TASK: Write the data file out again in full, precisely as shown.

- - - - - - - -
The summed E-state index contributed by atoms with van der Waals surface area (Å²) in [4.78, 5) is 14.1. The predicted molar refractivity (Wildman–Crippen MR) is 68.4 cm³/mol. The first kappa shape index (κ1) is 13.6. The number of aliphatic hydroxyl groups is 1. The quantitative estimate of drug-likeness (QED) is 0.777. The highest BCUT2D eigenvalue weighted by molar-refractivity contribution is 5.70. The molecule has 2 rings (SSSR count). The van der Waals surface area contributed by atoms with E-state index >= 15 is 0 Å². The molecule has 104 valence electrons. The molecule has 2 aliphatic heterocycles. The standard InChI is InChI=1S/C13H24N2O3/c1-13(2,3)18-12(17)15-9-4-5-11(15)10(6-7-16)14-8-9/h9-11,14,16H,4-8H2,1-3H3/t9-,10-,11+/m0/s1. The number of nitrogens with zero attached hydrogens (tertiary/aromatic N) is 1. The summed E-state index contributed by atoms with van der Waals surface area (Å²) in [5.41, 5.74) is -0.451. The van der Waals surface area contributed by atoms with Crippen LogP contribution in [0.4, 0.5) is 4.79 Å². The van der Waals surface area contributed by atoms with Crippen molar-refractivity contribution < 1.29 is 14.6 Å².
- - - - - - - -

The summed E-state index contributed by atoms with van der Waals surface area (Å²) in [4.78, 5) is 14.1. The predicted molar refractivity (Wildman–Crippen MR) is 68.4 cm³/mol. The first kappa shape index (κ1) is 13.6. The number of aliphatic hydroxyl groups is 1. The quantitative estimate of drug-likeness (QED) is 0.777. The highest BCUT2D eigenvalue weighted by molar-refractivity contribution is 5.70. The molecule has 2 rings (SSSR count). The van der Waals surface area contributed by atoms with E-state index >= 15 is 0 Å². The molecule has 104 valence electrons. The molecule has 2 aliphatic heterocycles. The standard InChI is InChI=1S/C13H24N2O3/c1-13(2,3)18-12(17)15-9-4-5-11(15)10(6-7-16)14-8-9/h9-11,14,16H,4-8H2,1-3H3/t9-,10-,11+/m0/s1. The number of nitrogens with zero attached hydrogens (tertiary/aromatic N) is 1. The summed E-state index contributed by atoms with van der Waals surface area (Å²) in [5.41, 5.74) is -0.451. The van der Waals surface area contributed by atoms with Crippen LogP contribution in [0.4, 0.5) is 4.79 Å². The van der Waals surface area contributed by atoms with Crippen molar-refractivity contribution < 1.29 is 14.6 Å².